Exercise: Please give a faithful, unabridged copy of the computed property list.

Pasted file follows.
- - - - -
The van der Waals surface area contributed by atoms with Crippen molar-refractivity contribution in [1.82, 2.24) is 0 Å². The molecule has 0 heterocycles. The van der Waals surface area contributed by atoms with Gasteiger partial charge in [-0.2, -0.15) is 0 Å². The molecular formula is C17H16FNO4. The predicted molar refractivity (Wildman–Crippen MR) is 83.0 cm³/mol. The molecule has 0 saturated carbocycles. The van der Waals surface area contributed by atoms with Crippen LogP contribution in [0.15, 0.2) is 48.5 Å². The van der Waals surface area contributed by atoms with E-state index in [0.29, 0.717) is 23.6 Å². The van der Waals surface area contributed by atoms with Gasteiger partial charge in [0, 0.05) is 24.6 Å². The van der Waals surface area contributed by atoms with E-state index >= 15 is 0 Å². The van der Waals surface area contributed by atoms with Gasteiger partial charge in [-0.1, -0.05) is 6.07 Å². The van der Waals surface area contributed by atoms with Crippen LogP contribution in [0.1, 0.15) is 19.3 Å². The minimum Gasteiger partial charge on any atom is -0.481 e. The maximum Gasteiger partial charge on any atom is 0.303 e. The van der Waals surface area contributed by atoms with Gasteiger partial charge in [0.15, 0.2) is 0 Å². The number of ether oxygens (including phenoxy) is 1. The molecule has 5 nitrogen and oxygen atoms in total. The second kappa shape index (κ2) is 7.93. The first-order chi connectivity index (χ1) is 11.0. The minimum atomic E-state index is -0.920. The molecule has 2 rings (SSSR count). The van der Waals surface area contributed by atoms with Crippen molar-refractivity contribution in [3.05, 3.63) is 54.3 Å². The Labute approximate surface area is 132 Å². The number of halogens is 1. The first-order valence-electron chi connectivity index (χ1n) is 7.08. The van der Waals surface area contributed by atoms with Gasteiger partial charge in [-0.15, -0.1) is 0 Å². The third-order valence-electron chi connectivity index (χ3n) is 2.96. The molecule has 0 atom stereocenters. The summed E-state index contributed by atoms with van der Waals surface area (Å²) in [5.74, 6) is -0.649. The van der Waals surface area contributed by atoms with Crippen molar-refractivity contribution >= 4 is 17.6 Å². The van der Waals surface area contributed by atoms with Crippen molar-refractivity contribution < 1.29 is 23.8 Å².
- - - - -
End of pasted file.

The van der Waals surface area contributed by atoms with Crippen molar-refractivity contribution in [1.82, 2.24) is 0 Å². The molecule has 0 heterocycles. The van der Waals surface area contributed by atoms with Gasteiger partial charge in [-0.2, -0.15) is 0 Å². The molecular formula is C17H16FNO4. The predicted molar refractivity (Wildman–Crippen MR) is 83.0 cm³/mol. The molecule has 0 saturated carbocycles. The van der Waals surface area contributed by atoms with Crippen LogP contribution in [0.15, 0.2) is 48.5 Å². The van der Waals surface area contributed by atoms with E-state index in [0.29, 0.717) is 23.6 Å². The van der Waals surface area contributed by atoms with Gasteiger partial charge in [0, 0.05) is 24.6 Å². The van der Waals surface area contributed by atoms with E-state index >= 15 is 0 Å². The van der Waals surface area contributed by atoms with Gasteiger partial charge in [-0.1, -0.05) is 6.07 Å². The van der Waals surface area contributed by atoms with Crippen LogP contribution in [0.1, 0.15) is 19.3 Å². The minimum Gasteiger partial charge on any atom is -0.481 e. The maximum Gasteiger partial charge on any atom is 0.303 e. The van der Waals surface area contributed by atoms with Gasteiger partial charge in [0.15, 0.2) is 0 Å². The number of ether oxygens (including phenoxy) is 1. The molecule has 5 nitrogen and oxygen atoms in total. The second kappa shape index (κ2) is 7.93. The first-order chi connectivity index (χ1) is 11.0. The minimum atomic E-state index is -0.920. The molecule has 2 rings (SSSR count). The van der Waals surface area contributed by atoms with Crippen molar-refractivity contribution in [3.05, 3.63) is 54.3 Å². The Labute approximate surface area is 132 Å². The number of halogens is 1. The first-order valence-electron chi connectivity index (χ1n) is 7.08. The van der Waals surface area contributed by atoms with Gasteiger partial charge in [-0.15, -0.1) is 0 Å². The third-order valence-electron chi connectivity index (χ3n) is 2.96. The molecule has 0 atom stereocenters. The summed E-state index contributed by atoms with van der Waals surface area (Å²) in [5.74, 6) is -0.649. The van der Waals surface area contributed by atoms with Crippen molar-refractivity contribution >= 4 is 17.6 Å². The van der Waals surface area contributed by atoms with Crippen molar-refractivity contribution < 1.29 is 23.8 Å².